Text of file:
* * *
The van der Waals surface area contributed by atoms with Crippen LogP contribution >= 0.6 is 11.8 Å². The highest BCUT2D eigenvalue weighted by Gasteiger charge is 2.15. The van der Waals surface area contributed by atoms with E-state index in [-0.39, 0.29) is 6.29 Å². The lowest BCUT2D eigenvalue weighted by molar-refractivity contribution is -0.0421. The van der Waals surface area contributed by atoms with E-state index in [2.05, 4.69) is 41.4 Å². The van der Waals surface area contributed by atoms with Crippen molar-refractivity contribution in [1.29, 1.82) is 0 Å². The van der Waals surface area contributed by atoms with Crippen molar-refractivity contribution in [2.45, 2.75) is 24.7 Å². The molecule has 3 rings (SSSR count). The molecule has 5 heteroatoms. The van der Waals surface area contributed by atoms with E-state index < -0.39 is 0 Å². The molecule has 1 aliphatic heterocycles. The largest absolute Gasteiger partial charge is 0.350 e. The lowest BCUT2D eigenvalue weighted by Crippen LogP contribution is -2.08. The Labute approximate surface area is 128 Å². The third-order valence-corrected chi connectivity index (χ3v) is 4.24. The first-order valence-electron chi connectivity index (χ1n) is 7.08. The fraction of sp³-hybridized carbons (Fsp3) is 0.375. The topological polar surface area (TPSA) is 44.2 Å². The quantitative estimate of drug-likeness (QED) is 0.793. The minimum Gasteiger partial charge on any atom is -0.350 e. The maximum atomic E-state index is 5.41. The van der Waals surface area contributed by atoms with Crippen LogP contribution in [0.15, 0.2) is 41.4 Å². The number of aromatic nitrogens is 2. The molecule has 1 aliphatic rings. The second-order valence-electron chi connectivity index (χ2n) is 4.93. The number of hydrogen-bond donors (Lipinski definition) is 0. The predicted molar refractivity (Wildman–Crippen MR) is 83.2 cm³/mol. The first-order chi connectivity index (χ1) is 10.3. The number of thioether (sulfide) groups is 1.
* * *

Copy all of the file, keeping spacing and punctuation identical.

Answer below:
The van der Waals surface area contributed by atoms with Crippen LogP contribution >= 0.6 is 11.8 Å². The highest BCUT2D eigenvalue weighted by Gasteiger charge is 2.15. The van der Waals surface area contributed by atoms with E-state index in [-0.39, 0.29) is 6.29 Å². The lowest BCUT2D eigenvalue weighted by molar-refractivity contribution is -0.0421. The van der Waals surface area contributed by atoms with E-state index in [2.05, 4.69) is 41.4 Å². The van der Waals surface area contributed by atoms with Crippen molar-refractivity contribution in [1.29, 1.82) is 0 Å². The van der Waals surface area contributed by atoms with Crippen molar-refractivity contribution in [2.45, 2.75) is 24.7 Å². The molecule has 3 rings (SSSR count). The molecule has 5 heteroatoms. The van der Waals surface area contributed by atoms with E-state index < -0.39 is 0 Å². The molecule has 1 aliphatic heterocycles. The largest absolute Gasteiger partial charge is 0.350 e. The lowest BCUT2D eigenvalue weighted by Crippen LogP contribution is -2.08. The Labute approximate surface area is 128 Å². The third-order valence-corrected chi connectivity index (χ3v) is 4.24. The first-order valence-electron chi connectivity index (χ1n) is 7.08. The fraction of sp³-hybridized carbons (Fsp3) is 0.375. The topological polar surface area (TPSA) is 44.2 Å². The quantitative estimate of drug-likeness (QED) is 0.793. The minimum Gasteiger partial charge on any atom is -0.350 e. The maximum atomic E-state index is 5.41. The van der Waals surface area contributed by atoms with Crippen LogP contribution in [0.15, 0.2) is 41.4 Å². The number of aromatic nitrogens is 2. The molecule has 1 aliphatic rings. The second-order valence-electron chi connectivity index (χ2n) is 4.93. The number of hydrogen-bond donors (Lipinski definition) is 0. The predicted molar refractivity (Wildman–Crippen MR) is 83.2 cm³/mol. The first-order chi connectivity index (χ1) is 10.3. The number of thioether (sulfide) groups is 1.